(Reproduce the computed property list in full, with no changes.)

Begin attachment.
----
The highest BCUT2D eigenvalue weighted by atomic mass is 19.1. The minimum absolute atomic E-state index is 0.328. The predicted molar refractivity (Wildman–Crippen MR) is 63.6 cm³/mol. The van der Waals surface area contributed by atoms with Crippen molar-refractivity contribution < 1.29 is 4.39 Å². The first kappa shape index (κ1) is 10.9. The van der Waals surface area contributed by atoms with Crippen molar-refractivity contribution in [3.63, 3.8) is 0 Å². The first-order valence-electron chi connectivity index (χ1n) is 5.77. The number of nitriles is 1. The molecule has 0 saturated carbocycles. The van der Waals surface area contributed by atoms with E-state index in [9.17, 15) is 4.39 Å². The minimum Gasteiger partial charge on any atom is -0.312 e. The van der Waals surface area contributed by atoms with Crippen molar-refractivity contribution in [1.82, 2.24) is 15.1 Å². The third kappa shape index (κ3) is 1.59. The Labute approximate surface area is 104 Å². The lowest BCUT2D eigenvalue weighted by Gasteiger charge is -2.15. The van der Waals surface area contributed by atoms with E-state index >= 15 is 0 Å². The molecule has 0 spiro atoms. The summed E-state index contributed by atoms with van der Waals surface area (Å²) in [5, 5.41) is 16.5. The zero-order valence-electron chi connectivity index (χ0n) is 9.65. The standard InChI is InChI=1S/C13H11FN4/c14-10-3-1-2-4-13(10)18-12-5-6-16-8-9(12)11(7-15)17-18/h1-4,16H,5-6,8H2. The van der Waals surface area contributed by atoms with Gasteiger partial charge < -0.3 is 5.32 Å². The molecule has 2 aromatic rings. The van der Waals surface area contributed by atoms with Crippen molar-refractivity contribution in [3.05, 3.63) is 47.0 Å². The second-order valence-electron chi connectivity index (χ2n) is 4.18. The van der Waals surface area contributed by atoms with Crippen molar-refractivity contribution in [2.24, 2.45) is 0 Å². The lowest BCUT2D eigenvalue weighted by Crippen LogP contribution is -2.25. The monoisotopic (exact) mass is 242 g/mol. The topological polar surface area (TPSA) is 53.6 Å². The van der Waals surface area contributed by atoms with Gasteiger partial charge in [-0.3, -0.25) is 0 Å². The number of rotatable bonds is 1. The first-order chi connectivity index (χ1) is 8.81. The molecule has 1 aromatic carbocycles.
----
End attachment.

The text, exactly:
The highest BCUT2D eigenvalue weighted by atomic mass is 19.1. The minimum absolute atomic E-state index is 0.328. The predicted molar refractivity (Wildman–Crippen MR) is 63.6 cm³/mol. The van der Waals surface area contributed by atoms with Crippen molar-refractivity contribution < 1.29 is 4.39 Å². The first kappa shape index (κ1) is 10.9. The van der Waals surface area contributed by atoms with Crippen molar-refractivity contribution in [3.63, 3.8) is 0 Å². The first-order valence-electron chi connectivity index (χ1n) is 5.77. The number of nitriles is 1. The molecule has 0 saturated carbocycles. The van der Waals surface area contributed by atoms with E-state index in [9.17, 15) is 4.39 Å². The minimum Gasteiger partial charge on any atom is -0.312 e. The van der Waals surface area contributed by atoms with Crippen molar-refractivity contribution in [1.82, 2.24) is 15.1 Å². The third kappa shape index (κ3) is 1.59. The Labute approximate surface area is 104 Å². The lowest BCUT2D eigenvalue weighted by Gasteiger charge is -2.15. The van der Waals surface area contributed by atoms with E-state index >= 15 is 0 Å². The molecule has 0 spiro atoms. The summed E-state index contributed by atoms with van der Waals surface area (Å²) in [5, 5.41) is 16.5. The zero-order valence-electron chi connectivity index (χ0n) is 9.65. The standard InChI is InChI=1S/C13H11FN4/c14-10-3-1-2-4-13(10)18-12-5-6-16-8-9(12)11(7-15)17-18/h1-4,16H,5-6,8H2. The van der Waals surface area contributed by atoms with Gasteiger partial charge < -0.3 is 5.32 Å². The molecule has 2 aromatic rings. The van der Waals surface area contributed by atoms with Crippen molar-refractivity contribution in [3.05, 3.63) is 47.0 Å². The second-order valence-electron chi connectivity index (χ2n) is 4.18. The van der Waals surface area contributed by atoms with Crippen molar-refractivity contribution in [2.24, 2.45) is 0 Å². The lowest BCUT2D eigenvalue weighted by Crippen LogP contribution is -2.25. The monoisotopic (exact) mass is 242 g/mol. The topological polar surface area (TPSA) is 53.6 Å². The van der Waals surface area contributed by atoms with Gasteiger partial charge in [-0.3, -0.25) is 0 Å². The number of rotatable bonds is 1. The first-order chi connectivity index (χ1) is 8.81. The molecule has 1 aromatic carbocycles.